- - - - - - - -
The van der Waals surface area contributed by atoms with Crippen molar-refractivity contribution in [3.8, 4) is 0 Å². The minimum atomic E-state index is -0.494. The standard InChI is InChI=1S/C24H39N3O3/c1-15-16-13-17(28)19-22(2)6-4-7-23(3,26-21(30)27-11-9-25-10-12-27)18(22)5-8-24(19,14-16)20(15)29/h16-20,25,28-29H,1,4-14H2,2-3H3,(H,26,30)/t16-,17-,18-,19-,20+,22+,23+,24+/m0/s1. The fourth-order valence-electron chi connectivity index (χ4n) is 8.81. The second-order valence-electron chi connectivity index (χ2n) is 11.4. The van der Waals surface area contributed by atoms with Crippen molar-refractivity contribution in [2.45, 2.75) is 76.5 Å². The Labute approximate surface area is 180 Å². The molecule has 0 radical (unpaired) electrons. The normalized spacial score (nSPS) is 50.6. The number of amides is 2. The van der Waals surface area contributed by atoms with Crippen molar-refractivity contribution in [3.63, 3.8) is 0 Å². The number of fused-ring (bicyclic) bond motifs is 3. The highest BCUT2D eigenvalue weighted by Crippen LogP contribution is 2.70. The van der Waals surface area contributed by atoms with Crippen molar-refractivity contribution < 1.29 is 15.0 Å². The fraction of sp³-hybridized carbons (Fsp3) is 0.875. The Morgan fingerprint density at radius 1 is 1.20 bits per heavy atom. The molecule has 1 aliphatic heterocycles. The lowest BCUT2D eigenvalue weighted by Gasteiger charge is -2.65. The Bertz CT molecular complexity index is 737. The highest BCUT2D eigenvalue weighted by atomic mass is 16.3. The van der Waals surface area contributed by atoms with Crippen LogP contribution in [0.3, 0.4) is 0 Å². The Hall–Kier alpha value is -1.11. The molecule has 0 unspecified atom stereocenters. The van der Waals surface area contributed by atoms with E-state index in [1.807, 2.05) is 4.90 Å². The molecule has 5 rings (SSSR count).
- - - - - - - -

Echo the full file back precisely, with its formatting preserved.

The van der Waals surface area contributed by atoms with Crippen molar-refractivity contribution in [3.8, 4) is 0 Å². The minimum atomic E-state index is -0.494. The standard InChI is InChI=1S/C24H39N3O3/c1-15-16-13-17(28)19-22(2)6-4-7-23(3,26-21(30)27-11-9-25-10-12-27)18(22)5-8-24(19,14-16)20(15)29/h16-20,25,28-29H,1,4-14H2,2-3H3,(H,26,30)/t16-,17-,18-,19-,20+,22+,23+,24+/m0/s1. The fourth-order valence-electron chi connectivity index (χ4n) is 8.81. The second-order valence-electron chi connectivity index (χ2n) is 11.4. The van der Waals surface area contributed by atoms with Crippen molar-refractivity contribution in [2.45, 2.75) is 76.5 Å². The Labute approximate surface area is 180 Å². The molecule has 0 radical (unpaired) electrons. The normalized spacial score (nSPS) is 50.6. The number of amides is 2. The van der Waals surface area contributed by atoms with Crippen molar-refractivity contribution in [3.63, 3.8) is 0 Å². The number of fused-ring (bicyclic) bond motifs is 3. The highest BCUT2D eigenvalue weighted by Crippen LogP contribution is 2.70. The van der Waals surface area contributed by atoms with Crippen molar-refractivity contribution < 1.29 is 15.0 Å². The fraction of sp³-hybridized carbons (Fsp3) is 0.875. The Morgan fingerprint density at radius 1 is 1.20 bits per heavy atom. The molecule has 1 aliphatic heterocycles. The lowest BCUT2D eigenvalue weighted by Gasteiger charge is -2.65. The Bertz CT molecular complexity index is 737. The highest BCUT2D eigenvalue weighted by atomic mass is 16.3. The van der Waals surface area contributed by atoms with Crippen LogP contribution in [0.3, 0.4) is 0 Å². The Hall–Kier alpha value is -1.11. The molecule has 0 unspecified atom stereocenters. The van der Waals surface area contributed by atoms with E-state index in [1.807, 2.05) is 4.90 Å². The molecule has 5 rings (SSSR count).